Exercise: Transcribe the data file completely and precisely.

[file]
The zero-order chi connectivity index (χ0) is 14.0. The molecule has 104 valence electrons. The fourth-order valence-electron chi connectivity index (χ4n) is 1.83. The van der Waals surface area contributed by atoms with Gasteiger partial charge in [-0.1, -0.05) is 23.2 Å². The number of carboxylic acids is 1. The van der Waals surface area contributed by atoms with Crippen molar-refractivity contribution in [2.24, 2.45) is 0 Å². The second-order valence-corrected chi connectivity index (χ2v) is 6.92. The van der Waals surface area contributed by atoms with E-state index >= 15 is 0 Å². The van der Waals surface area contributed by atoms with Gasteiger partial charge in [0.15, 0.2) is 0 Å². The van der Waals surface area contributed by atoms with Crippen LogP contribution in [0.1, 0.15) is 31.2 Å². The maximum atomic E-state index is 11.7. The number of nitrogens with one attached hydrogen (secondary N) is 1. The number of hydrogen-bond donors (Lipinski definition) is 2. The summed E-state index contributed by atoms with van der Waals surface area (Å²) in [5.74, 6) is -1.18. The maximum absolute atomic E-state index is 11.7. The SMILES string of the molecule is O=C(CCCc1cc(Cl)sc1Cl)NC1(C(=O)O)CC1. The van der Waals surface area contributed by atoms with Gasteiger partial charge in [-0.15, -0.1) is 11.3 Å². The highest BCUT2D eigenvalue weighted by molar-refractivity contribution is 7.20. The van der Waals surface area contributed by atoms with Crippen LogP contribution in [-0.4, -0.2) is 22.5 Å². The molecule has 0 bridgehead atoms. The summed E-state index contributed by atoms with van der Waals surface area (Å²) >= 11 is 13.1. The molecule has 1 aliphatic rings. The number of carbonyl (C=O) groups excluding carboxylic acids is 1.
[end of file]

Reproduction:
The zero-order chi connectivity index (χ0) is 14.0. The molecule has 104 valence electrons. The fourth-order valence-electron chi connectivity index (χ4n) is 1.83. The van der Waals surface area contributed by atoms with Gasteiger partial charge in [-0.1, -0.05) is 23.2 Å². The number of carboxylic acids is 1. The van der Waals surface area contributed by atoms with Crippen molar-refractivity contribution in [2.24, 2.45) is 0 Å². The second-order valence-corrected chi connectivity index (χ2v) is 6.92. The van der Waals surface area contributed by atoms with E-state index >= 15 is 0 Å². The van der Waals surface area contributed by atoms with Gasteiger partial charge in [0.15, 0.2) is 0 Å². The van der Waals surface area contributed by atoms with Crippen LogP contribution in [0.1, 0.15) is 31.2 Å². The maximum atomic E-state index is 11.7. The number of nitrogens with one attached hydrogen (secondary N) is 1. The number of hydrogen-bond donors (Lipinski definition) is 2. The summed E-state index contributed by atoms with van der Waals surface area (Å²) in [5.74, 6) is -1.18. The maximum absolute atomic E-state index is 11.7. The SMILES string of the molecule is O=C(CCCc1cc(Cl)sc1Cl)NC1(C(=O)O)CC1. The van der Waals surface area contributed by atoms with Gasteiger partial charge in [-0.15, -0.1) is 11.3 Å². The highest BCUT2D eigenvalue weighted by molar-refractivity contribution is 7.20. The van der Waals surface area contributed by atoms with Crippen LogP contribution in [-0.4, -0.2) is 22.5 Å². The molecule has 0 bridgehead atoms. The summed E-state index contributed by atoms with van der Waals surface area (Å²) >= 11 is 13.1. The molecule has 1 aliphatic rings. The number of carbonyl (C=O) groups excluding carboxylic acids is 1.